PROfile is a series of interviews with artists and creative souls who have built businesses around their craft and passion. We’ll dig deeper to try and find out everything you could want to know from seasoned pros who have experienced the full gamut of highs and lows that come with running a creative business.
Ah, life's been a bit strange and hectic lately, and I just realised I've been sitting on this interview with Mixed Media Artist Sally Bunting for waaay too long (sorry, Sally!). But as they say, better late than never! So, get yourself a comfy seat, pour yourself a cuppa (or a cold drink as it may be, at least with the hot weather we're having!), and escape into the colourful world of Sally for a while. I hope you'll enjoy!
What was your first ‘proper’ job and how did you land it? Was it what you intended to do as a career?
My first job out of college was as a legal assistant for a personal injury law firm in Charleston, SC. Jobs were scarce when I was finishing my second major, so I was thankful for land the job, even though I didn’t feel qualified for the position what-so-ever. My grandfather was a lawyer in Monroe, NC for over 50 years so I’ve always had an interest in law, however, I knew early on it wasn’t something I would do forever. The lawyer I worked for was awesome and I learned a lot from him! Just like every job, I dove in head first and took this as a great learning opportunity.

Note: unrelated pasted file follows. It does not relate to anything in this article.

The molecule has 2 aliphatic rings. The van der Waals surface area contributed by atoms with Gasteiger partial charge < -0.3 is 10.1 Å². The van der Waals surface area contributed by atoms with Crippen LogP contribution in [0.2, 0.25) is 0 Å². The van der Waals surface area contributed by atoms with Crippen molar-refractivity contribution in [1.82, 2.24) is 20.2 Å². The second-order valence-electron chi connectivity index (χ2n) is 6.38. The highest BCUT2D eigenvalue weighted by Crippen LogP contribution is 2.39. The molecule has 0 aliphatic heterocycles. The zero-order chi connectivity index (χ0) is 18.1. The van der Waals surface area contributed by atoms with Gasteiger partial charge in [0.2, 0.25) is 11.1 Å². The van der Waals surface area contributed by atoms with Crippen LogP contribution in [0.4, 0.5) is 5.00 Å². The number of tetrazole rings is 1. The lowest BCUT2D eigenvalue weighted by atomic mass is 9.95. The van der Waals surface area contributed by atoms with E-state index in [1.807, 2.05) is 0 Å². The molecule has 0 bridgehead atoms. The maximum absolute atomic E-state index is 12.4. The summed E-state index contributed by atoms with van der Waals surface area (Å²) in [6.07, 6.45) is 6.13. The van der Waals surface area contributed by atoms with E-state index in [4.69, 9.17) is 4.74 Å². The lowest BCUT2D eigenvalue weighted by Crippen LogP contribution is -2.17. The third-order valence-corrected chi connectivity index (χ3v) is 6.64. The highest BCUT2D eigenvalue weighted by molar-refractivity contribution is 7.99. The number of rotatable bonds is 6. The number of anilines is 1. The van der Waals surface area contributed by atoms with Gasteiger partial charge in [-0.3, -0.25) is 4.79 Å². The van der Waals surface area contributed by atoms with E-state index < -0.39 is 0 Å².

Has art always been in your blood?
Absolutely! I feel I've always been very creative. I was always interested in all different aspects of the arts starting at a young age. Luckily, I had a very supportive family who helped drive my creative outlet as much as possible, whether that was through art classes, art competitions, or projects in school.
What’s your main creative discipline and how did you get started in it?
Painting. It may come as a surprise to some, but I didn’t create my first ‘official' painting on canvas until my freshman year of college. All it took was one piece and then I was hooked and the rest is history!
Do you see yourself as introverted or extroverted, and does being either affect the way you work?
I definitely align more with being extroverted. However, until recently, I was always very introverted with my art. Art was something that was very personal for me for many years so it took time to take a leap out of my comfort zone and share it with the world. Over time, I’ve learned that sharing my personal side through art has helped me to grow and stay true to myself and the path that God has called me towards.
What is your favourite kind of commission, and why?
My favourite commission is one where I am able to be creatively independent and explore different subjects and techniques. I love a good challenge, so I will always welcome and enjoy an opportunity where I am given the freedom to create without boundaries.
How did you know you were ready to have your own business?
There was a point in my life where sharing my art with others was something I feared. I joined my church a few years ago and started diving into a deeper relationship with God. It was through His love and guidance that led me to no longer fear the opportunity to pursue something that I truly loved. Confidence and timing is everything when it comes to being an artist. I set my faith in Christ and I went with my gut of what felt right.
How did you go about starting your own business?